3. THE ZOMBIE

In the late 1800s and early 1900s, rum largely faded from public view in America, but the emergence of the tiki movement in the 1930s helped to bring back it back in style. Not only that, the tiki trend also called for combining different spirits into a single drink.

The tiki trend was fun and a little weird, and The Zombie embodies that strangeness and strength (and sometimes its slightly less-than-palatable kick). According to cocktail historian Dave Wondrich, the Zombie was created as an extremely potent hangover cure in the late '30s. Before you go searching out recipes for making it at home, please note that it's well-known for its potency, not its deliciousness. Please drink responsibly.

4. RUM OLD FASHIONED

In the world of cocktails, few contemporary drinks are 100 percent original. Take, for example, the Rum Old Fashioned (and all the different variations on this theme). Though you may be more familiar with the Old Fashioned made with whiskey, bars are constantly looking for ways to tweak the classics.

Back in the 19th century, the Rum Old Fashioned would probably have been called a Rum Cocktail. This simple mixture of bitters, sugar, water, and spirit fits the first known definition of an alcoholic cocktail perfectly.

Despite its simplicity, there’s not a standard definition of what constitutes a Rum Old Fashioned. As a result, it’s the perfect drink to customize exactly how you like it. Like with other spirits, the quality of available rum has risen and the number of brands on the market has skyrocketed, making it easy to find a rum that matches your tastes. Check out some of our suggestions here.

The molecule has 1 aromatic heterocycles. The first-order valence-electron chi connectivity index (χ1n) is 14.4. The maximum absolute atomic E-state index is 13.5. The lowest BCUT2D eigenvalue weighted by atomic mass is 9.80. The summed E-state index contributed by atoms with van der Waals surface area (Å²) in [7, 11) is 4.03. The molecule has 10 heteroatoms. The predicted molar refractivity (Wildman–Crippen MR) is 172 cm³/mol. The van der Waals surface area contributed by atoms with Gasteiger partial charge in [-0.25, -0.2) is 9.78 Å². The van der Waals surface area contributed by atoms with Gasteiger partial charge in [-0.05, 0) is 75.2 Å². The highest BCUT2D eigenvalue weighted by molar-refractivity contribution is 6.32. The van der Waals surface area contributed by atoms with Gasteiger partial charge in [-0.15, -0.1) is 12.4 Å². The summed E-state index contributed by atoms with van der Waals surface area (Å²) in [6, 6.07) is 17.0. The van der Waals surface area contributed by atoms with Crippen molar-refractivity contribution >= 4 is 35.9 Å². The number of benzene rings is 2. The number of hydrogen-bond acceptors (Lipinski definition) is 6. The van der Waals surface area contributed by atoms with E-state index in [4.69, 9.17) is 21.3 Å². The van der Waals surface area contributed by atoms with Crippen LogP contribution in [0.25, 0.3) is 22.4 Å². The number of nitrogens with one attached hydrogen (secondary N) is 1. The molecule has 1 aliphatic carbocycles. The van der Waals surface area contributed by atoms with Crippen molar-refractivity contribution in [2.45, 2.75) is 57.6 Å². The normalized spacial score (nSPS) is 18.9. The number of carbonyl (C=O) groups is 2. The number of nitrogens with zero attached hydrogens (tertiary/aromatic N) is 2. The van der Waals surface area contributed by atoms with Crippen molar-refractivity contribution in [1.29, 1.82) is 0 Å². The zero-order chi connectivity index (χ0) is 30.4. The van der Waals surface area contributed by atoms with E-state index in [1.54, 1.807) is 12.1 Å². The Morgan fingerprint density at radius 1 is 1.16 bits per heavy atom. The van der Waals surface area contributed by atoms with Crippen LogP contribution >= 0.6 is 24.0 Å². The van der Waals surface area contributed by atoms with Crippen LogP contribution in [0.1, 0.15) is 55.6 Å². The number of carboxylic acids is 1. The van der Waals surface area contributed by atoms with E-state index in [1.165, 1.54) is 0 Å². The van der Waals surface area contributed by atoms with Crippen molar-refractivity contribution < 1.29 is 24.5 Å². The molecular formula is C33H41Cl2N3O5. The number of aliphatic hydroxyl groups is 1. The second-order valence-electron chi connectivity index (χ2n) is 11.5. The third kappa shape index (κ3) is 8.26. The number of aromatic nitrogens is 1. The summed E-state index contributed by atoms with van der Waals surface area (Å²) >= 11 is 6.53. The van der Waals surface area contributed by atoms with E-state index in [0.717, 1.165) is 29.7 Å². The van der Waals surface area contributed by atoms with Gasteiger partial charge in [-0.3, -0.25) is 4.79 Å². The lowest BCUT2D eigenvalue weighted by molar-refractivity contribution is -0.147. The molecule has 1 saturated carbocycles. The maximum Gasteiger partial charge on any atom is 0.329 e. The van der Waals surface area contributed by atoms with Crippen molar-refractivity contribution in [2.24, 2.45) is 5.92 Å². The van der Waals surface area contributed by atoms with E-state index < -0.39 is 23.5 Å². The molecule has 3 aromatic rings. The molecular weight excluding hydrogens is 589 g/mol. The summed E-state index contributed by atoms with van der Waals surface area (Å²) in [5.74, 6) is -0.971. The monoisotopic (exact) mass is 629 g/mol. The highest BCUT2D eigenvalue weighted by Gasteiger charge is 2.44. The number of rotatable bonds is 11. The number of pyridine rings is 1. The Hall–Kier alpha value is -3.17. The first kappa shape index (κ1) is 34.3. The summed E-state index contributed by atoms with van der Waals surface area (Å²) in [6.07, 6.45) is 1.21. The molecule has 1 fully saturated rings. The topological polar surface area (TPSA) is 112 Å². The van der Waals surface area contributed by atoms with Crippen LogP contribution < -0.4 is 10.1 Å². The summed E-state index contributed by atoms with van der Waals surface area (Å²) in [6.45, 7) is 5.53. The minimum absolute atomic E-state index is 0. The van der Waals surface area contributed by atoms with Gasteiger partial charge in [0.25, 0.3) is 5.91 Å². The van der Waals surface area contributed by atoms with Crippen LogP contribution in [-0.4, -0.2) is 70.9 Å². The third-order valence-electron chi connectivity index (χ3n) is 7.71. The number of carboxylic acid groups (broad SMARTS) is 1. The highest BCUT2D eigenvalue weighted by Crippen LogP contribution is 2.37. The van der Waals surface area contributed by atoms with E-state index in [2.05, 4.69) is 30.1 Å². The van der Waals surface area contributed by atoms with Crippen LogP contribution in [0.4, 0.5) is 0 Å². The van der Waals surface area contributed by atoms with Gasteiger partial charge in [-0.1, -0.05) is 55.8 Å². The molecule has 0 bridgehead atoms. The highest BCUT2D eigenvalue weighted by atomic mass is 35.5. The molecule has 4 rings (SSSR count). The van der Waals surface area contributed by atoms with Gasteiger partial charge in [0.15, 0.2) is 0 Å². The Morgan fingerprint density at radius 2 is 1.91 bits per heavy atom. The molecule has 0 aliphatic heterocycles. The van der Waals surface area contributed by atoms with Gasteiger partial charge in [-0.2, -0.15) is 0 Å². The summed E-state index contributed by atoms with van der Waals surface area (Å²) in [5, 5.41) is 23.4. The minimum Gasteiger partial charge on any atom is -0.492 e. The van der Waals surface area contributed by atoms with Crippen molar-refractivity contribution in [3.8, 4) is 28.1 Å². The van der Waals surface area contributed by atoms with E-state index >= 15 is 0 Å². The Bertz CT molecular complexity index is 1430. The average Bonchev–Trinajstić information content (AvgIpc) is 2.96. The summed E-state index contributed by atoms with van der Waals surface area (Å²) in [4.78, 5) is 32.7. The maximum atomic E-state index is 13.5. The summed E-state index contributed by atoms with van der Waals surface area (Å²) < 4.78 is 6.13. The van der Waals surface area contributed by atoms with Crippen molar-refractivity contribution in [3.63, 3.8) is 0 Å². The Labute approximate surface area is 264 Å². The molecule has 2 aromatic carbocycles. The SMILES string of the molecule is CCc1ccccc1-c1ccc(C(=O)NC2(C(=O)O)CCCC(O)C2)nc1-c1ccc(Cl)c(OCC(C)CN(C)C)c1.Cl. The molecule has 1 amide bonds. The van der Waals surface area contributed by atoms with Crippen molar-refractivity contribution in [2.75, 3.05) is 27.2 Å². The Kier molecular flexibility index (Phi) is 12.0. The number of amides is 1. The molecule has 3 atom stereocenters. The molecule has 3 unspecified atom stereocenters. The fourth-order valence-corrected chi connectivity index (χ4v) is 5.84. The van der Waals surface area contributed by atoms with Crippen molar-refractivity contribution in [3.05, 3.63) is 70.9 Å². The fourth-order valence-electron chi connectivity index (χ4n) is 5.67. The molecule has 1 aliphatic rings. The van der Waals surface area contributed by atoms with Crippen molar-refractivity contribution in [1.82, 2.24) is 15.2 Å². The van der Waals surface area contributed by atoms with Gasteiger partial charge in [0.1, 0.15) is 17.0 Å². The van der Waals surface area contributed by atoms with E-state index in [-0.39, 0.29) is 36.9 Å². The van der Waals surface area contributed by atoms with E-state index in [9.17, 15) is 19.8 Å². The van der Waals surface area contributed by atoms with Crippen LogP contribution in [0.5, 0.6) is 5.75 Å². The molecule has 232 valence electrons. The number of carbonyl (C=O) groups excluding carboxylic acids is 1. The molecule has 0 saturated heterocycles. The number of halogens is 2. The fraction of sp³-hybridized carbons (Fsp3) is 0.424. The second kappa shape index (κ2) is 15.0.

The 10 Best Memorial Day 2020 Sales

iRobot,GoWise,Funko via Wayfair, Entertainment Earth
iRobot,GoWise,Funko via Wayfair, Entertainment Earth

The Memorial Day sales have started early this year, and it's easy to find yourself drowning in offers for cheap mattresses, appliances, shoes, and grills. To help you cut through the noise and focus on the best deals around, we threw together some of our favorite Memorial Day sales going on right now. Take a look below.

1. Leesa

A Leesa Hybrid mattress.
A Leesa Hybrid mattress.
Leesa

Through May 31, you can save up to $400 on every mattress model Leesa has to offer, from the value-minded Studio by Leesa design to the premium Leesa Legend, which touts a combination of memory foam and micro-coil springs to keep you comfortable in any position you sleep in.

Find it: Leesa

2. Sur La Table

This one is labeled as simply a “summer sale,” but the deals are good only through Memorial Day, so you should get to it quickly. This sale takes up to 20 percent off outdoor grilling and dining essentials, like cast-iron shrimp pans ($32), a stainless steel burger-grilling basket ($16), and, of course, your choice of barbeque sauce to go along with it.

Find it: Sur la Table

3. Wayfair

KitchenAid Stand Mixer on Sale on Wayfair.
Wayfair/KitchenAid

Wayfair is cutting prices on all manner of appliances until May 28. Though you can pretty much find any home appliance imaginable at a low price, the sale is highlighted by $130 off a KitchenAid stand mixer and 62 percent off this eight-in-one GoWise air fryer.

And that’s only part of the brand’s multiple Memorial Day sales, which you can browse here. They’re also taking up to 40 percent off Samsung refrigerators and washing machines, up to 65 percent off living room furniture, and up to 60 percent off mattresses.

Find it: Wayfair

4. Blue Apron

If you sign up for a Blue Apron subscription before May 26, you’ll save $20 on each of your first three box deliveries, totaling $60 in savings. 

Find it: Blue Apron

5. The PBS Store

Score 20 percent off sitewide at Shop.PBS.org when you use the promo code TAKE20. This slashes prices on everything from documentaries like Ken Burns’s The Roosevelt: An Intimate History ($48) and The Civil War ($64) to a Pride & Prejudice tote bag ($27) and this precious heat-changing King Henry VIII mug ($11) that reveals the fates of his many wives when you pour your morning coffee.